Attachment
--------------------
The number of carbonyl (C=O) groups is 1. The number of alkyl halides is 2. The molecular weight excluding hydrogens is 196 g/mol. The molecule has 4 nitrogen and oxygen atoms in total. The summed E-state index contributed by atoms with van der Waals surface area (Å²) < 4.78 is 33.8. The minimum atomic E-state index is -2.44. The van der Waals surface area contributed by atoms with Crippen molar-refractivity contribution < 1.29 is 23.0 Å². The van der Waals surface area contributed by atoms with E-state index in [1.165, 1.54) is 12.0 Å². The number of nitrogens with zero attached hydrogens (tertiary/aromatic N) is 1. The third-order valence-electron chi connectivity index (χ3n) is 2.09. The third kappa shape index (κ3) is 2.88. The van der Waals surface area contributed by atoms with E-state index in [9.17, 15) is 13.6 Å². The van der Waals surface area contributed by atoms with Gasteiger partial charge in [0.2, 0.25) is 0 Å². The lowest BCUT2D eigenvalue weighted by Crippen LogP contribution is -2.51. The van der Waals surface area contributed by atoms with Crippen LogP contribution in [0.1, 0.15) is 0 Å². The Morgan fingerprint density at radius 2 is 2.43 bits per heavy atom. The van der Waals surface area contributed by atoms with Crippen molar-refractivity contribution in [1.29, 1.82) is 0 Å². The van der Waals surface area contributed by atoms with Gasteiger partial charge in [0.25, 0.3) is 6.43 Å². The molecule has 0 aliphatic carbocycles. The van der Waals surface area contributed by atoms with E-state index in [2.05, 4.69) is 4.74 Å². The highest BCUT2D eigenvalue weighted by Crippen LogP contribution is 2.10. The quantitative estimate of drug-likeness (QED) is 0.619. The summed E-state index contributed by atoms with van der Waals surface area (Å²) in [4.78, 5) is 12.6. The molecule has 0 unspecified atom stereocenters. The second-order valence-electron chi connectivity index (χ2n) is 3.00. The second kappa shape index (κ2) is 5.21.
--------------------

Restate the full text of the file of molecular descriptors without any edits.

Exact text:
The number of carbonyl (C=O) groups is 1. The number of alkyl halides is 2. The molecular weight excluding hydrogens is 196 g/mol. The molecule has 4 nitrogen and oxygen atoms in total. The summed E-state index contributed by atoms with van der Waals surface area (Å²) < 4.78 is 33.8. The minimum atomic E-state index is -2.44. The van der Waals surface area contributed by atoms with Crippen molar-refractivity contribution < 1.29 is 23.0 Å². The van der Waals surface area contributed by atoms with E-state index in [1.165, 1.54) is 12.0 Å². The number of nitrogens with zero attached hydrogens (tertiary/aromatic N) is 1. The third-order valence-electron chi connectivity index (χ3n) is 2.09. The third kappa shape index (κ3) is 2.88. The van der Waals surface area contributed by atoms with E-state index in [9.17, 15) is 13.6 Å². The van der Waals surface area contributed by atoms with Gasteiger partial charge in [0.2, 0.25) is 0 Å². The lowest BCUT2D eigenvalue weighted by Crippen LogP contribution is -2.51. The van der Waals surface area contributed by atoms with Crippen LogP contribution in [0.1, 0.15) is 0 Å². The Morgan fingerprint density at radius 2 is 2.43 bits per heavy atom. The van der Waals surface area contributed by atoms with Crippen molar-refractivity contribution in [1.29, 1.82) is 0 Å². The van der Waals surface area contributed by atoms with Gasteiger partial charge in [0.25, 0.3) is 6.43 Å². The molecule has 0 aliphatic carbocycles. The van der Waals surface area contributed by atoms with E-state index in [2.05, 4.69) is 4.74 Å². The highest BCUT2D eigenvalue weighted by Crippen LogP contribution is 2.10. The quantitative estimate of drug-likeness (QED) is 0.619. The summed E-state index contributed by atoms with van der Waals surface area (Å²) in [4.78, 5) is 12.6. The molecule has 0 unspecified atom stereocenters. The second-order valence-electron chi connectivity index (χ2n) is 3.00. The second kappa shape index (κ2) is 5.21.